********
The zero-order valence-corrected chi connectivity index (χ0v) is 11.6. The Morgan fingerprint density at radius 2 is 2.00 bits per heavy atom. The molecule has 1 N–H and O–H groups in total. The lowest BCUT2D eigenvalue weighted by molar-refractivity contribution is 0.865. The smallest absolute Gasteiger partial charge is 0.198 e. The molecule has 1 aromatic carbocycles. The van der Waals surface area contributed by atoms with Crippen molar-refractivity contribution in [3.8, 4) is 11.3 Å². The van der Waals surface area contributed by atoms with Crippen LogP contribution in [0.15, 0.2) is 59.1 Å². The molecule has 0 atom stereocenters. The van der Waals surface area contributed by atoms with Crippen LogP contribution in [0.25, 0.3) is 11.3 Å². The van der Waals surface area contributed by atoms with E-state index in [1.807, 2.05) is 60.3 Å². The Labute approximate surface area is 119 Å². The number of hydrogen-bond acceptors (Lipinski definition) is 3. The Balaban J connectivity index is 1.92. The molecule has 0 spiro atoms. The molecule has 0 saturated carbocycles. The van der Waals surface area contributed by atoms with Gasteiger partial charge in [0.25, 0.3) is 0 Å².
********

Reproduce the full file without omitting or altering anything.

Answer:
The zero-order valence-corrected chi connectivity index (χ0v) is 11.6. The Morgan fingerprint density at radius 2 is 2.00 bits per heavy atom. The molecule has 1 N–H and O–H groups in total. The lowest BCUT2D eigenvalue weighted by molar-refractivity contribution is 0.865. The smallest absolute Gasteiger partial charge is 0.198 e. The molecule has 1 aromatic carbocycles. The van der Waals surface area contributed by atoms with Crippen molar-refractivity contribution in [3.8, 4) is 11.3 Å². The van der Waals surface area contributed by atoms with Crippen LogP contribution in [0.15, 0.2) is 59.1 Å². The molecule has 0 atom stereocenters. The van der Waals surface area contributed by atoms with Crippen LogP contribution in [0.25, 0.3) is 11.3 Å². The van der Waals surface area contributed by atoms with E-state index in [1.807, 2.05) is 60.3 Å². The Labute approximate surface area is 119 Å². The number of hydrogen-bond acceptors (Lipinski definition) is 3. The Balaban J connectivity index is 1.92. The molecule has 0 spiro atoms. The molecule has 0 saturated carbocycles. The van der Waals surface area contributed by atoms with Gasteiger partial charge in [0.25, 0.3) is 0 Å².